From your comments during the Friday prayers it would appear that you do not believe it is correct [to characterise] the state as an absolute trusteeship which God conferred upon the noble Prophet, God bless him and his family and grant them salvation, and that the is the most important of God’s ordinances and has precedence over all other derived ordinances of God. Interpreting what I have said to mean that the state [only] has its powers within the framework of the ordinances of God contradicts my statements. If the powers of the state were [only] operational within the framework of the ordinances of God, the extent of God’s sovereignty and the absolute trusteeship given to the prophet would be a meaningless phenomenon devoid of content.
This type of discourse of power was emblematic for the era of Khomeini and never really returned in this form and shape after his death. It was the particular historical juncture in Iran that allowed him to speak with such immense authority and which lent itself to equating the power of the Iranian state with the holiest tenets of Islam. Aged 85 in 1987, and towards the end of the exhausting eight year war with Saddam Hussein’s Iraq, challenged by domestic upheaval and international isolation, for Khomeini the politician the stability of the Islamic Republic must have been pivotal. Hence his increasingly managerial discourse of power and recurrent spasms of systematic violence that continue to be a hallmark of the politics of the faqih until today.
When Khomeini was Supreme Leader, he was at the helm of a young state with nascent bureaucratic structures and a diffuse political system without much institutional depth. In contrast, today Khamenei is at the helm of a state that is by far more professionalised, with a rather more differentiated and experienced under-belly and an inflated public sector that is financially tied into the bureaucracy sustaining the state. Khamenei cannot afford to be arbitrary in the way Khomeini could. His movements have to be measured and strategic. His power is channelled through the diverse anchors scattered around the Iranian body politic from the nodal point of the beit-e imam in Tehran and from there to a whole cast of powerful loyalists: “representatives of the Imam” at universities, ministries, and councils, the editors of the two major national newspapers Keyhan and Etelaat in addition to larger institutions with immense technological power to discipline and punish if necessary. These loci of power zigzag through Iran’s political system and society such as the heads of the economically powerful foundations, the director of the national radio/television network, the Baseej voluntary forces and the Islamic Revolutionary Guard Corps (IRGC). It is no revelation that in particular the IRGC has become increasingly central to the economic and political power sustaining the Islamic Republic in general and the power of the faqih in particular.
At the same time, the office of the Leader continues to be an institution in the competitive political market in Iran that has to be promoted with its own sophisticated PR machinery like a commodity to be sold to a sceptical constituency who are exposed to the competing ideas of influential dissenters, that don’t believe in the project of the Islamic Republic anymore. As a consequence of this pluralistic space that continuously impinges on his sovereignty and legitimacy, Khamenei seems to have chosen to rule as a “prefect” of an unrealisable revolutionary dream, which has turned into a grim reality for many: challenged he may be, but ruling he does.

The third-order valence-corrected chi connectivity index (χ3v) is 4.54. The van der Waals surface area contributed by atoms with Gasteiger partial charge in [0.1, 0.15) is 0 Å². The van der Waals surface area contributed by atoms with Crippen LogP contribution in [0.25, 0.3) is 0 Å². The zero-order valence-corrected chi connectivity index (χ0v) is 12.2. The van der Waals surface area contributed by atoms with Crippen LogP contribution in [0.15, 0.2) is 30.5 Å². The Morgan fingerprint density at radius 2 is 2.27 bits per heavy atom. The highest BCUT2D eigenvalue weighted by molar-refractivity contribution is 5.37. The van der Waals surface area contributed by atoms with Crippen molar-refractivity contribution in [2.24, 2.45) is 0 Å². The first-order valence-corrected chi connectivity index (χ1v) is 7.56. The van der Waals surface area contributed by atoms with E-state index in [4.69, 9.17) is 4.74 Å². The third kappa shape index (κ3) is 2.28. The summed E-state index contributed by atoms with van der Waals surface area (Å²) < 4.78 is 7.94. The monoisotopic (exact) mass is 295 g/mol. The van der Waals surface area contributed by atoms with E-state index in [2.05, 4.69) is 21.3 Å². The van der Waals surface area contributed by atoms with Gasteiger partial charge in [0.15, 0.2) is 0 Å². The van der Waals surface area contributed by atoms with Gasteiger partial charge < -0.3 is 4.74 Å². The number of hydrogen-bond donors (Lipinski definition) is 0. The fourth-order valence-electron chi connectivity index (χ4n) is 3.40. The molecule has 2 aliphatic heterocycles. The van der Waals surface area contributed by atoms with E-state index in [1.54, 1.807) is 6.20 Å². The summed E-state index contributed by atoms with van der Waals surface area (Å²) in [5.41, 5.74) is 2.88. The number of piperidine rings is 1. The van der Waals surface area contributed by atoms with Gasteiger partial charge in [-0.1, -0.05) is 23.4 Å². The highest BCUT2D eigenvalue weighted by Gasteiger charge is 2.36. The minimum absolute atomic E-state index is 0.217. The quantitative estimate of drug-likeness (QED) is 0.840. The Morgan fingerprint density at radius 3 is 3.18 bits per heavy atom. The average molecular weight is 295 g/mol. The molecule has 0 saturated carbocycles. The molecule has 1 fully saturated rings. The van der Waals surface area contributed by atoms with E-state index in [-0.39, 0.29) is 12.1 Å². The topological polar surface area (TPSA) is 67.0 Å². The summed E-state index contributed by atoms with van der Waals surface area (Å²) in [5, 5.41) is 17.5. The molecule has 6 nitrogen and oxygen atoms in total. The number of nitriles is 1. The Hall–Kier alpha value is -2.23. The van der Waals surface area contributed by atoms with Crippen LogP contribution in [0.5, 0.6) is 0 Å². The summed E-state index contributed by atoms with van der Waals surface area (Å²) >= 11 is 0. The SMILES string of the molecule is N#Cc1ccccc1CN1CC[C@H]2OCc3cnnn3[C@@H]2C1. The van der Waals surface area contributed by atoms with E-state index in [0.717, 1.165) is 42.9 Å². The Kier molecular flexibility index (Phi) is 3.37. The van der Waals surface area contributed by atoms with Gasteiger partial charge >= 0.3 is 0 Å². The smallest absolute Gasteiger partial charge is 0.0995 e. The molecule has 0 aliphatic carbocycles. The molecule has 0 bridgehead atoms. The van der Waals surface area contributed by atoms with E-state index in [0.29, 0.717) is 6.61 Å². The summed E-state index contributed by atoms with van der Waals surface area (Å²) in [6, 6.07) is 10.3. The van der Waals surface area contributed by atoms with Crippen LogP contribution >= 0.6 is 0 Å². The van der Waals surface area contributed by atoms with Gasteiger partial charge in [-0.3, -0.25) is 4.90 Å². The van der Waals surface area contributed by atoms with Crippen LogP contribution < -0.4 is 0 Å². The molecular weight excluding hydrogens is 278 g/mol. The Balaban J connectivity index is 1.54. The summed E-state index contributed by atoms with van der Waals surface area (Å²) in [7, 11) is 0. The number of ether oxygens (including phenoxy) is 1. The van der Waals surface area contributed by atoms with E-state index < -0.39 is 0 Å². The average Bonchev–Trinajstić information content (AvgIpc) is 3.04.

Some sections of the article have been adopted from Arshin Adib-Moghaddam (ed.), A Critical Introduction to Khomeini (Cambridge: Cambridge University Press, 2013), introduction.  See among others Said Amir Arjomand, The Turban for the Crown: The Islamic Revolution in Iran (Oxford: Oxford University Press, 1989).  Asghar Shirazi, The Constitution of Iran: Politics and the State in the Islamic Republic, trans. John O’ Keane (London: I.B. Tauris, 1997), p. 304.  Ibid., p. 300  See further Arshin Adib-Moghaddam, What is Iran? Domestic politics and international relations in five musical pieces (Cambridge: Cambridge University Press, 2023).  See further Arshin Adib-Moghaddam, The International Politics of the Persian Gulf: A cultural genealogy (London: Routledge, 2006).  For a detailed account of the linkage between Ibn Arabi and Khomeini, see Latife Reda Ali, Khomeini’s Discourse of Resistance: The discourse of power of the Islamic revolution (PhD thesis, London: School of Oriental and African Studies 2012).  Baqer Moin, Khomeini: Life of the Ayatollah (London: I.B. Tauris, 1999), pp. 40 ff.  Ibid., pp. 274-276.  See Alexander Knysh, “Irfan Revisited: Khomeini and the legacy of Islamic mystical philosophy”, The Middle East Journal, Vol. 64, No. 4 (1992), p. 652 (footnote 81).  See further Rula Jurdi Abisaab, Converting Persia: Religion and Power in the Safavid Empire (London: I.B. Tauris, 2004), p. 24. For Karaki’s writings see Muhaqiq al-Karaki, Jameal maqasid vol.2 (Qum: Ahlol Bayt Publication, 1365 ).  See further Mohammad Ali Amir-Moezzi, The Divine Guide in Early Shi’ism: The sources of esotericism in Islam (trans. David Streight), (Albany: State University of New York Press, 1994), pp. 138-139.  For a full history of the idea of marjaiyat, see Abdulaziz Abdulhussein Sachedina, The Just Ruler in Shi’ite Islam: The Comprehensive Authority of the Jurist in Imamite Jurisprudence (Oxford: Oxford University Press, 1998); and Linda Walbridge, The Most Learned of the Shi’a: The Institution of the Marja’ Taqlid (Oxford: Oxford University Press, 2001), in particular pp. 1-12.  See further William C. Chittick, The Sufi Path of Knoweldge: Ibn Al-Arabi’s metaphysics of imagination (Albany: State University of New York Press, 1989).  On Farabi’s political thought see Muhsin S. Mahdi, AlFarabi and the Foundation of Islamic Political Philosophy (Chicago: University of Chicago Press, 2010).  Ruhollah Khomeini, Shou'n va Ekhtiyarate Valiye Faqih (Tehran: Vezarat-e Ershade Islami, 1986), pp. 29-30.  Khomeini, Islam and Revolution I, p. 169.  Ruhollah Khomeini, Al Makaseb al Muharrama, vol. ii, (Tehran: The Institute for Compilation and Publication of Imam Khomeini's Work, 1995), p.160.  Khomeini, Sahifeh Nour, vol. x, p. 308  Khomeini, Sahifeh Nour, vol. xi, p. 403.  Khomeini, Al Makaseb al Muharrama, vol. ii, p. 160.  Ali Rahnema, ‘Ayatollah Khomeini’s Rule of the Guardian Jurist: From Theory to Practice’, in Arshin Adib-Moghaddam (ed.), A Critical Introduction to Khomeini (Cambridge: Cambridge University Press, 2013).  Olivier Roy, The Failure of Political Islam, trans. Carole Volk (Cambridge , MA: Harvard University Press, 1996), p. 180.  See further Arshin Adib-Moghaddam, On the Arab Revolts and the Iranian Revolution: Power and resistance today (London: Bloomsbury, 2013, forthcoming).  ‘Biography’. Available at <http://www.leader.ir/langs/en/index.php?p=bio> [accessed 21 March 2013], emphasis added. In order to explain this particular issue further the following section is added: The Leader’s refusal of the responsibility of becoming marji‘ for the people in the Islamic Republic of Iran, does not mean that the people inside the country are not allowed to follow him as a marji‘. Consequently, multitudes of letters containing questions about religious issues come from inside the country and from abroad. Besides, a very large number of the noble people in Iran have selected the Supreme Leader as their marji‘. There was a pressing in addition to the constant pleading by many great figures.  Speech given on Iran’s national television, 6 June 1989.  ‘Khamenei challenged by Senior Cleric’, Asia Times Online, 2 November 2010. Available at <http://www.atimes.com/atimes/Middle_East/LK02Ak02.html> [accessed 11 November 2012].  Ibid.  ‘Leader’s Address to Army Cadets at Imam Ali Military Academy’, 21 December 2005. Available at <http://www.leader.ir/langs/en/index.php?p=bayanat&id=3488> [accessed 12 April 2013].  ‘Leader’s Statement at the Tehran Friday Prayers’, 19 August 2005. Available at <http://www.leader.ir/langs/en/index.php?p=bayanat&id=3476> [accessed 19 March 2013].  ‘Leader’s Speech to the Residents of the Eastern Azarbaijan Province’, 17 February 2007. Available at <http://www.leader.ir/langs/en/index.php?p=bayanat&id=3595> [accessed 12 April 2013]  ‘Supreme Leader’s Address to Academics’, 24 September 2008. Available at <http://www.leader.ir/langs/en/index.php?p=bayanat&id=4058> [accessed 11 April 2013].  ‘Hundreds of Ulama, Scholars, Clergymen, and Theology Students of Yazd Province Call on the Leader’, 2 January 2008. Available at <http://www.leader.ir/langs/en/index.php?p=bayanat&id=3659> [accessed 8 April 2013].  Ibid.  The Expediency Council entrenched the maslahat principle even further. It is mandated to arbitrate disputes between the elected parliament and the Guardian Council in favour of the interest (and stability) of the system. These institutional changes demonstrate the importance of regime survival in the doctrines of the Islamic Republic. This is, of course, exactly in tune with the interest of any other state.  Quoted in Shirazi, The Constitution of Iran, p. 230.